Figures 4a–d show the daily averaged precipitation and 850-hPa wind vectors over the MC region during the growing and decaying stages of this MJO event. The large-scale spatial patterns are similar between observation/reanalysis and the model simulation. In the growing stage, vigorous convection develops near the central MC, preceding the large-scale convective envelope of the MJO, and the precipitation is mainly found at western Borneo. The 850-hPa easterly (westerly) wind prevails over the northern (southern) part of equatorial region, and also dominates the northern (southern) Borneo, while the meridional wind is relatively weak near the equator and Borneo. This wind pattern is present largely due to the seasonal monsoonal wind; as a result, it does not change substantially during the two stages (Figs. 4a–d). In the decaying stage, precipitation is mainly found on the northeastern side of Borneo, but its amplitude weakens by ∼50%. Anomalies of precipitation and 850-hPa wind are derived by subtracting their averages of the two stages (Figs. 4e–h). It becomes evident that intraseasonal wind anomaly is the dominant easterly during the growing stage over the MC area (Figs. 4e,g), and turns into westerly during the decaying stage (Figs. 4f,h).

Fig. 4.
Fig. 4.

Composites of daily mean precipitation (shading; mm day−1) and 850-hPa wind (vectors; m s−1) over MC during the (a) growing and (b) decaying stage from observation/reanalysis. (c),(d) As in (a) and (b), but for the WRF–HYCOM coupled simulation. (e)–(h) As in (a)–(d), but for the anomalies of daily mean precipitation (shading; mm day−1) and 850-hPa wind (vectors; m s−1).

Citation: Journal of the Atmospheric Sciences 79, 8; 10.1175/JAS-D-21-0258.1

The key result from the composite analysis is that the precipitation is concentrated on the leeside of Borneo during both stages. There are some local differences between observation and simulation. For example, the IMERG precipitation is stronger over the eastern ocean of Philippines and near the Java island in the decaying stage compared with simulation (Figs. 4b,d), and the westerly wind at the southern part of Borneo is also stronger in reanalysis. However, the simulated precipitation maximum at the leeside is broadly similar to observation despite the model bias. Both the IMERG data and the simulation show the dipolar pattern of precipitation anomalies at the two stages. That is, positive anomaly over the western Borneo and negative anomaly over the northeastern Borneo during the growing stage accompanied by the easterly wind anomalies. Both the dipolar pattern and zonal wind switch sign at the decaying stage. In general, the model simulation reasonably reproduces the precipitation distribution and MJO circulation over MC and Borneo in both stages.

Figure 5 shows the spatial structure of column-integrated moisture over the MC region during the growing and decaying stages of this MJO event. In the growing stage, more moisture is found in the southern equatorial MC region in both reanalysis and simulation, although column moisture in the simulation is less, indicating either model bias or inaccuracy in the reanalysis. In the decaying stage, the moisture maximum reaches the New Guinea and western Pacific, and the dry advection induced by the MJO westerly (e.g., Hung and Sui 2018; Tan et al. 2020; Zhou et al. 2021) near Borneo may provide an unfavorable condition for vigorous convection. Based upon the results of Figs. 4 and 5, we suggest that the large-scale environmental moisture associated with the MJO might partly influence the amplitude of precipitation over Borneo but unlikely contribute to the formation of the dipolar pattern.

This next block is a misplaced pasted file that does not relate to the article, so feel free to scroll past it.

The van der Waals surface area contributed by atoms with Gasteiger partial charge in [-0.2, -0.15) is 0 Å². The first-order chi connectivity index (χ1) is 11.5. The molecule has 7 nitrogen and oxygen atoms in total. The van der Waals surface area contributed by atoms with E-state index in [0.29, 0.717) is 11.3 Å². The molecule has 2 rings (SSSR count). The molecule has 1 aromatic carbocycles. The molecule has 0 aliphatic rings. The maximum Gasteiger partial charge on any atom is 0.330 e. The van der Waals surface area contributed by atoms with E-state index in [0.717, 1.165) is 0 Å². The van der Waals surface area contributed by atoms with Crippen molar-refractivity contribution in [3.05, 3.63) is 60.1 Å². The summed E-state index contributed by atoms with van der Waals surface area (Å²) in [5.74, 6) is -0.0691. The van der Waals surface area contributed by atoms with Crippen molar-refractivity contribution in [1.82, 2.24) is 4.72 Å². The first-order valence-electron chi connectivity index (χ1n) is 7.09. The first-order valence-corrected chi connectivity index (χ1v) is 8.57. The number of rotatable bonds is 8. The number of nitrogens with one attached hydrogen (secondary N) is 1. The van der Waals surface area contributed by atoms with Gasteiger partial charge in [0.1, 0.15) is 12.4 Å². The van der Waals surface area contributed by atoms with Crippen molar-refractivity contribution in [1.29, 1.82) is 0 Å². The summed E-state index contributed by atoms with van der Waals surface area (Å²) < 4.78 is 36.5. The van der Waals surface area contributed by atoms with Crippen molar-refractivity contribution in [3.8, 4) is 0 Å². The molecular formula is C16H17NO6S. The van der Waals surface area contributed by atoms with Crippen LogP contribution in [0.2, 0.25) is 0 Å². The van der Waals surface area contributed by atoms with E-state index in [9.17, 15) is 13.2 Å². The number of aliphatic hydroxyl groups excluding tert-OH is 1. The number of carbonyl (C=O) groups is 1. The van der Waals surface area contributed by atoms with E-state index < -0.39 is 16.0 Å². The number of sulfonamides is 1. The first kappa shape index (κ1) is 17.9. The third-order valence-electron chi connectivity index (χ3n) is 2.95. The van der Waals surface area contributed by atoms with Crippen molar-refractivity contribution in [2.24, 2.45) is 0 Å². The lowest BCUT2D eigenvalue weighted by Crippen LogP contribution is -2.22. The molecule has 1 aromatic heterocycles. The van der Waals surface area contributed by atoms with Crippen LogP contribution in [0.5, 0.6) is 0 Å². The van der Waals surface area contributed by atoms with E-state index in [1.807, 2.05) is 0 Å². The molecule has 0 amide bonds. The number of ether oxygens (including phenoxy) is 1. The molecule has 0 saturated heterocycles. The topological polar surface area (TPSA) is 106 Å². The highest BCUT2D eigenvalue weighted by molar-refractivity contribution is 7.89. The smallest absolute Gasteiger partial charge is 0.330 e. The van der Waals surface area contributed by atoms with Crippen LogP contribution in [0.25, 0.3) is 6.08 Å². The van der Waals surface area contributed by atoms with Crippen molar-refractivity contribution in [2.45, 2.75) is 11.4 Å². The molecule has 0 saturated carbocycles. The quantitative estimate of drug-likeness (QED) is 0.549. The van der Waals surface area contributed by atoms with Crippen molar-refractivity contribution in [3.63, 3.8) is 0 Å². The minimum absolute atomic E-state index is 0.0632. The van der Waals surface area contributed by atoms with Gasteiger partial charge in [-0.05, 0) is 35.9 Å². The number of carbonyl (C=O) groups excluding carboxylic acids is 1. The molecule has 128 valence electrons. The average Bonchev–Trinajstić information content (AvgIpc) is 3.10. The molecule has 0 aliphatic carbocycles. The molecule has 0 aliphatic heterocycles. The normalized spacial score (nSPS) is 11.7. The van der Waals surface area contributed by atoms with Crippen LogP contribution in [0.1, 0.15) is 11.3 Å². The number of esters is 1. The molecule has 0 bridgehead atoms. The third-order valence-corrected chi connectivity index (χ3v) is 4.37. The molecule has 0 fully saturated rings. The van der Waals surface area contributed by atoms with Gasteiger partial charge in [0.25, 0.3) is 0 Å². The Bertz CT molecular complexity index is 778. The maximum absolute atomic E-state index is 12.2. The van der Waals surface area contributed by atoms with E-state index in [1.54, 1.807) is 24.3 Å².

Fig. 5.
Fig. 5.

Composites of column-integrated water vapor (shading; kg m−2) over the MC region during (a) growing and (b) decaying stage from ERA5. (c),(d) As in (a) and (b), but for the WRF–HYCOM coupled simulation.

Citation: Journal of the Atmospheric Sciences 79, 8; 10.1175/JAS-D-21-0258.1

b. Diurnal cycles over Borneo

1) Dipolar structure in precipitation and wind

Figure 6 shows the composited diurnal cycles of anomalous precipitation and near-surface (10-m) zonal wind averaged over the western and eastern Borneo (the land points in the black boxes of Fig. 2). In the growing stage, positive precipitation maximum is found at the western Borneo (WB), the leeside with respect to the intraseasonal easterly anomaly. Precipitation peaks (∼0.2 mm h−1) at the local night between 2000 and 2300 local solar time (LST; Fig. 6c), and reaches the minimum at local noon time. The local peak time of simulated precipitation occurs slightly earlier than IMERG. Both model bias and potential flaws in satellite-derived product (e.g., Kim et al. 2017) may contribute to this discrepancy, suggesting the need for high-quality independent local observation. Diurnal amplitude is about 0.25 mm h−1 in both the observation and simulation. In contrast, the amplitude of diurnal cycle and mean precipitation at the eastern Borneo (EB) is much weaker—it is 0.15 mm h−1 in the simulation and even less in the observation (Fig. 6e). In the decaying stage, the positive precipitation peak is larger at EB, also the leeside with respect to the intraseasonal westerly anomaly, but its amplitude of diurnal cycle and daily mean is weaker than that in the growing stage (Figs. 6c,f). Surface wind at WB (Fig. 6c) is easterly anomaly in the local morning and westerly in the local afternoon, while the wind direction reverses at EB (Fig. 6e). This is the signature of land–sea breeze at either side of Borneo. In general, the enhanced positive precipitation anomaly generally follows the establishment of the local sea breeze during the afternoon, while suppressed convection or negative anomaly follows land breeze during the morning, as expected.